After pressure from families, the former Malaysian government struck a deal with US exploration firm Ocean Infinity to restart the search in January on the condition it would only be paid if the Boeing 777 or its black boxes were found.
The firm stood to make up to USD 70 million if successful but did not find any sign of the airliner despite scouring the seabed with some of the world's most high-tech search equipment.
The hunt was officially meant to end late April but was extended. However, the new government of Mahathir Mohamad, which came to power after a shock election win this month, announced last week the search was set to end.
Texas-based Ocean Infinity said in a statement today that "its current search for the wreckage of... Flight MH370 is shortly coming to an end".
A spokesman added the hunt would end in the coming days, without giving a precise date.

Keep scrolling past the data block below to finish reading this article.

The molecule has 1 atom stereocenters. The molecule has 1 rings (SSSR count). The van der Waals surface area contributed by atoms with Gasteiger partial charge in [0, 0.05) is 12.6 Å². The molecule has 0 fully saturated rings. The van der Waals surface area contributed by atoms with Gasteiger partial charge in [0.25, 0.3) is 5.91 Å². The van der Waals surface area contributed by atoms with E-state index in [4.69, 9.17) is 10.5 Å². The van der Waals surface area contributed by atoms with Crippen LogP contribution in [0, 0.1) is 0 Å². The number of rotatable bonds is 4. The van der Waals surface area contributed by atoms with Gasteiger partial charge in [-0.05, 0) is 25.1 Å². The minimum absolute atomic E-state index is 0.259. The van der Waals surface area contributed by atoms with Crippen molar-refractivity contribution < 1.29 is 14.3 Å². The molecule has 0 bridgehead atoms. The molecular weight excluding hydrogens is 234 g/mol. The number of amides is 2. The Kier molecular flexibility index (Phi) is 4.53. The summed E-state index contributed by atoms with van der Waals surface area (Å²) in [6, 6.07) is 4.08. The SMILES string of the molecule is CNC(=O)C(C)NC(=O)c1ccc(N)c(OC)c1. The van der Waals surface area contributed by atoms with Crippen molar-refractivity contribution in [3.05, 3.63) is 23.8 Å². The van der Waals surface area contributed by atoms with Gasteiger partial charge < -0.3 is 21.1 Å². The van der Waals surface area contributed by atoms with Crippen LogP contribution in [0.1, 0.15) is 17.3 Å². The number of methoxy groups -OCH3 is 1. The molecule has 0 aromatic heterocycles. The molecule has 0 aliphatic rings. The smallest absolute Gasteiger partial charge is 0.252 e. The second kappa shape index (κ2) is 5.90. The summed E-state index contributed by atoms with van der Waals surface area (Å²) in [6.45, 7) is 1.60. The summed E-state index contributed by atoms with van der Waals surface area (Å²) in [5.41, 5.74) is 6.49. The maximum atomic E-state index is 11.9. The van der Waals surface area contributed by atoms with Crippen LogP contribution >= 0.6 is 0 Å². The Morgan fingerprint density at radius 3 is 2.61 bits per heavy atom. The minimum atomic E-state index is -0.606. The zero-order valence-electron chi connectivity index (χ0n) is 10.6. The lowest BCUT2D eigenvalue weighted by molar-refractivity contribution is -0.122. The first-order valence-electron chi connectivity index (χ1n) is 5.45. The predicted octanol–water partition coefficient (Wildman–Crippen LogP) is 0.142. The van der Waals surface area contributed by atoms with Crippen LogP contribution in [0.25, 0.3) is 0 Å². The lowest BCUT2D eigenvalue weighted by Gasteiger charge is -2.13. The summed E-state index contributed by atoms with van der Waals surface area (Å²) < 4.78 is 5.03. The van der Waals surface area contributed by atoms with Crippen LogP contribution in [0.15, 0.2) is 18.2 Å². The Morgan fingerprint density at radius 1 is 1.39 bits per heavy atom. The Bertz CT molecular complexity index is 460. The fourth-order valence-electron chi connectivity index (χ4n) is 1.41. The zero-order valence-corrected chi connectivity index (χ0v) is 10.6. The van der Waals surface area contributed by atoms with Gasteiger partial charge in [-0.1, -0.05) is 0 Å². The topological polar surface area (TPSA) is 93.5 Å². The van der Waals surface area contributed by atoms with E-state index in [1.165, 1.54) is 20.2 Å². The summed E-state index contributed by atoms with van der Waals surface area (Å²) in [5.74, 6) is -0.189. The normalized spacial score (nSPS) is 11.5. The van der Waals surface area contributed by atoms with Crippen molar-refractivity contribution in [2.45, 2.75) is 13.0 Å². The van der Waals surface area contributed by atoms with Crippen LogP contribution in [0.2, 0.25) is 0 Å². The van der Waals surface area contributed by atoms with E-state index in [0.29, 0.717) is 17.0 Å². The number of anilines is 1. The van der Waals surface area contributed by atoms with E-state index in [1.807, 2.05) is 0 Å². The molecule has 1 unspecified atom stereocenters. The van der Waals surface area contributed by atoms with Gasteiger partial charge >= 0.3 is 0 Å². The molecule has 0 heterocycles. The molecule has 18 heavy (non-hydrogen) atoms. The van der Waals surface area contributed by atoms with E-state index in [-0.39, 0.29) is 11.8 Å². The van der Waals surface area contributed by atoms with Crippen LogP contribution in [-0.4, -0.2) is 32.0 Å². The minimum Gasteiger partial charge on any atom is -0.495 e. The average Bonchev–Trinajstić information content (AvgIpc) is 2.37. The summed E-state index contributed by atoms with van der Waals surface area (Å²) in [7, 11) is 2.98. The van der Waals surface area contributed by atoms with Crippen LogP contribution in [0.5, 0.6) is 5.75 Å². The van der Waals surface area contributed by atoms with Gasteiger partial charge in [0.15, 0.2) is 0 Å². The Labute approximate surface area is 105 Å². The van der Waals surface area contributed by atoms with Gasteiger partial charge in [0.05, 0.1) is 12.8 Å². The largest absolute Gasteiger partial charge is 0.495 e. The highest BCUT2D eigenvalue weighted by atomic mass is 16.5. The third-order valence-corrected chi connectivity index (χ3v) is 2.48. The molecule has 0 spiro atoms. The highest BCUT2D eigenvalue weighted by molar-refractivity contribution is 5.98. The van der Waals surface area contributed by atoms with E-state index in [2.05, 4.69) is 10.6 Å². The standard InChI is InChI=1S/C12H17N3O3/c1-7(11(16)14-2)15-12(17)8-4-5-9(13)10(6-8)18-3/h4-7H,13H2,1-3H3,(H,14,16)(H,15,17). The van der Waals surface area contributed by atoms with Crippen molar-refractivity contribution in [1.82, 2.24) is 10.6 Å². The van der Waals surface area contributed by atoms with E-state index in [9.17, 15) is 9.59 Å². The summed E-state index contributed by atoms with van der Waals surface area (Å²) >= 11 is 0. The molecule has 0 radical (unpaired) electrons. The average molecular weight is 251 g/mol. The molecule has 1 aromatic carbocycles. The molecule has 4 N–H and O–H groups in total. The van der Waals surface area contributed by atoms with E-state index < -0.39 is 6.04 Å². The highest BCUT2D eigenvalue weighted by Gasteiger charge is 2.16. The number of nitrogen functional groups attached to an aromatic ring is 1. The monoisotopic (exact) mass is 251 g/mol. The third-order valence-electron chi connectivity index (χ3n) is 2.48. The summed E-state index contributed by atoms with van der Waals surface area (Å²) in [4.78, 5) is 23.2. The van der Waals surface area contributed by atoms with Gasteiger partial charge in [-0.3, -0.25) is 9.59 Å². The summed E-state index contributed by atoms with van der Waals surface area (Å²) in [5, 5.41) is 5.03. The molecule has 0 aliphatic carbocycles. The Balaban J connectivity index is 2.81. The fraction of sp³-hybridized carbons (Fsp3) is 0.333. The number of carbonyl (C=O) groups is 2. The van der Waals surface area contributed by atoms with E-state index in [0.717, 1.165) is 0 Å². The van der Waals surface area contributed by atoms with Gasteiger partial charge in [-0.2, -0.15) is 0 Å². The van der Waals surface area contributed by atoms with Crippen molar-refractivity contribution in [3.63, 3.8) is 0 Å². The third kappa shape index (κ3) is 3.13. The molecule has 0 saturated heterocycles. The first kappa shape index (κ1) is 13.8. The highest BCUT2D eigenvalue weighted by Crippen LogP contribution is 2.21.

The new hunt was in an area of about 25,000 sq km in the southern Indian Ocean, north of the previous search zone.
The ship conducting the hunt, Seabed Constructor, was a Norwegian research vessel carrying 65 crew, including two members of the Malaysian navy as the government's representatives.
It scoured the waters for wreckage using eight autonomous drones equipped with sonars and cameras, and able to operate at depths up to 6,000 metres (20,000 feet). Only three confirmed fragments of MH370 have been found, all of them on western Indian Ocean shores, including a two-metre wing part known as a flaperon.
The jet's disappearance stands as one of the most enduring aviation mysteries of all time and has spawned a host of theories, with some blaming a hijacking or even a terror plot.
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